Web Content Structure
The written structure of Web content should possess many of the same characteristics of print content. With a myriad of competing Web sites across the Internet, there should be something unique about your site. Give people a reason to read and they’ll not only stay, they’ll come back for more. Your content should create and hold a user’s interest in the subject. Often this can be done by telling a story, sometimes with little more than a sequence of photos or graphics.
Content should also emphasize a call to action. For example, if your Web site is targeted toward politically active users, tell them in boldface letters at the top of the page what they should do to demonstrate their support for your cause. Then provide informational content to support the action you want them to take.
Structuring your Web content with the most important information first, telling a story that engrosses your users and entices them to continue reading, and providing a strong, clear call to action strengthens your Web content and helps both you and your users accomplish goals.
Web Content Layout
Most Web users quickly scan a Web page to determine if and how it is related to the information they seek. Scannability is the degree to which users can scan your Web page and easily understand the purpose and topic of your content. There are many relatively simple methods to make Web content scannable.
Using bulleted and numbered lists slow down the eye and can draw the user’s attention to important points. Generally, lists have a maximum of two levels: primary and secondary. Use numbered lists whenever order of entries is important and limit the number of items in a single list to nine. Unlike print content, Web sites can usually contain a greater number of lists per page.
Topic headers and sub-headers delineate how information is parsed out in your content, enabling the user to quickly skip to the information they seek. Putting key concepts in boldface also draws a reader’s eyes to the most important content.
The characteristics of the font are just as important as the way the content is structured on the page. In addition to using sans-serif fonts (Arial font is preferred), font size should typically be no smaller than “nine point.” For optimal viewing, use a dark text on a lighter background. Strategic use of “white space,” the blank spaces on the page, can help direct eye movement by creating “unnatural” hotspots which break the user’s routine, causing him or her to take notice of these areas. White space can also be used to create a more visually pleasing page. Chunk your paragraphs and leave blank lines between them for the ideal use of white space.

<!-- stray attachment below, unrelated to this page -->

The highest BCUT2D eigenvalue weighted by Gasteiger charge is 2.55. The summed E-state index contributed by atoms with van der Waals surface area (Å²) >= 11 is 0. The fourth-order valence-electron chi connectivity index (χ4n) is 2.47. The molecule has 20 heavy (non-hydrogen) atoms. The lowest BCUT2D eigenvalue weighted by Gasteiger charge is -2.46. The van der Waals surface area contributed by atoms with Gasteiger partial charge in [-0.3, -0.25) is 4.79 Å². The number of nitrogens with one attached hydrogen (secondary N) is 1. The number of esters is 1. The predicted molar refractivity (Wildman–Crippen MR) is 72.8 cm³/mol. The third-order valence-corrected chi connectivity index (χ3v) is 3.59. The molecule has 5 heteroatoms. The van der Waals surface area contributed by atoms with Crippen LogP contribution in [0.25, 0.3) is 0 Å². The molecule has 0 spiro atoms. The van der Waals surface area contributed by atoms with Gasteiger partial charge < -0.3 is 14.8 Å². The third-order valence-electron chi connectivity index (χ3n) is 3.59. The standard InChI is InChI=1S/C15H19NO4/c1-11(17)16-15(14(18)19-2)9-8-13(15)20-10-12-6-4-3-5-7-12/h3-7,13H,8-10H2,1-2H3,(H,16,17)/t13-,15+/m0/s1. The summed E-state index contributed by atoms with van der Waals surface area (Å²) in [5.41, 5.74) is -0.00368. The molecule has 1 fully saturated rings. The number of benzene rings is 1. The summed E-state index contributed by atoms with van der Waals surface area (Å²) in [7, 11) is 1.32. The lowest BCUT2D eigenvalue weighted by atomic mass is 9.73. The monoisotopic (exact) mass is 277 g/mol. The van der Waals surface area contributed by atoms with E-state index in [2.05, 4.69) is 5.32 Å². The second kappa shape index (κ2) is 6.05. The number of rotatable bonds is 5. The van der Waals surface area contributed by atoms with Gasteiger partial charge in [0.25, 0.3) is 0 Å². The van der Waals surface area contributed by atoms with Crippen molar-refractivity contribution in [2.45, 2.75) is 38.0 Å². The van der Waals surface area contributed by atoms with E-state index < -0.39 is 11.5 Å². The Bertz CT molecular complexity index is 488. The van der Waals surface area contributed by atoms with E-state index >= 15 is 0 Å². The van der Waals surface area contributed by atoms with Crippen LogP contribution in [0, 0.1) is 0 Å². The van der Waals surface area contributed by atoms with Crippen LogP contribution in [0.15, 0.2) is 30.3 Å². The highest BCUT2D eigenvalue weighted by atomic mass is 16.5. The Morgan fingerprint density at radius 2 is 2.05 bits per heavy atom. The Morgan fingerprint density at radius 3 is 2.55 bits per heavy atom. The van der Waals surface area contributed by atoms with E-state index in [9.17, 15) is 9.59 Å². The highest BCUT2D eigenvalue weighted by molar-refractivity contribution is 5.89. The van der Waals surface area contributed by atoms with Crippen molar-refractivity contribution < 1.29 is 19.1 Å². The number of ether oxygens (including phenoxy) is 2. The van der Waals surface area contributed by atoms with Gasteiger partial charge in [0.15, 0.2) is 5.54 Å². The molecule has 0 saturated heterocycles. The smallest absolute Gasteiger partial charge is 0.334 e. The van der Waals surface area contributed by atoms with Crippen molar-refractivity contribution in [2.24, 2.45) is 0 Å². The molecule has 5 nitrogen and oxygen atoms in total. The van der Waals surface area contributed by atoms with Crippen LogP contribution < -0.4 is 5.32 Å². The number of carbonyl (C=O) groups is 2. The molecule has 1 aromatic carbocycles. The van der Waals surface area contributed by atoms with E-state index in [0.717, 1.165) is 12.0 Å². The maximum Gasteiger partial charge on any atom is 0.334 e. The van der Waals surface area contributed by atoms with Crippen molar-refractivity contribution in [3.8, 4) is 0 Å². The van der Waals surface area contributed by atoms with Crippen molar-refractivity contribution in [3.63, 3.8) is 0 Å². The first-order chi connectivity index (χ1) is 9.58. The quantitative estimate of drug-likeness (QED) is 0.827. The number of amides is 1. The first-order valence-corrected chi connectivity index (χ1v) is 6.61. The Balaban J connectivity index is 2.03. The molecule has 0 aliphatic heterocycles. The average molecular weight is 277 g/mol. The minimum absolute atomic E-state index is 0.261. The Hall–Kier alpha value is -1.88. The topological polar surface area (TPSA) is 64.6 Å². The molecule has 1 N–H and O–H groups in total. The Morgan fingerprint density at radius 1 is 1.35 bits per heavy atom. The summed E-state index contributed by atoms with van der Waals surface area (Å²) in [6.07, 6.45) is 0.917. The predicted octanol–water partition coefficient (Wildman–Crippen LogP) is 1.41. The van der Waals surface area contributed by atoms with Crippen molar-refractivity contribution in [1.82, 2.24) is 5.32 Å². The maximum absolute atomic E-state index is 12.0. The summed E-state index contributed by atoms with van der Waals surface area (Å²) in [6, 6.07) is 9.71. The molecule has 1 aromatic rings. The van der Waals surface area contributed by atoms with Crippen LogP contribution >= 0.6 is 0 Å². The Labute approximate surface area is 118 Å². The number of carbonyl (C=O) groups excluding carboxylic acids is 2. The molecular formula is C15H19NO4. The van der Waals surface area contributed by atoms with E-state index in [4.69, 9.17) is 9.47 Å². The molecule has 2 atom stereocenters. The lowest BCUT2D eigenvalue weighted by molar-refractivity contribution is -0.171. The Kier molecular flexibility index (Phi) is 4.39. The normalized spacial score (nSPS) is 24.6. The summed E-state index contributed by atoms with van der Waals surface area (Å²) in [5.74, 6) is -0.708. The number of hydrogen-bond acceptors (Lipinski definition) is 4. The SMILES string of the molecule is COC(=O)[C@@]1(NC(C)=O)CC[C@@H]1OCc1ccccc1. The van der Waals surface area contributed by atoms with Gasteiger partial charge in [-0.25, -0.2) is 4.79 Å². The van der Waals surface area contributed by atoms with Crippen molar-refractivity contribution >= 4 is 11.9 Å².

Web site content should be easy for users to navigate. Give the page an intuitive layout with a page title at the top and links (typically) on the left side. Different pages should have different titles. Pages about the same topic can start with the same words but should end with words that explain the difference between them. To avoid excessive scrolling, content that is not directly related to each other should be broken up into separate pages. Split each document into multiple hyperlinked pages rather than long, singular pages. For pages that require any scrolling, include a “Back To Top” link at the bottom of the page. Always include links for the user to advance forward or backward as well.
Links should be obvious since they are the quickest means to get a user to the most relevant information. Use your hyperlinks to provide supplemental or source information like definitions of terms or abbreviations, background reading, or reference information. In-text links should consist of a word or short phrase that is descriptive of the information that is found in the link. Do not use self-referential terms or phrases like “Click here” for your link. These can be confusing to users and are unnecessary.
Making your Web pages scannable by including the appropriate amount of white space, providing easy and intuitive navigation, and making your links simple to find and use will dramatically improve the user experience of your Web site.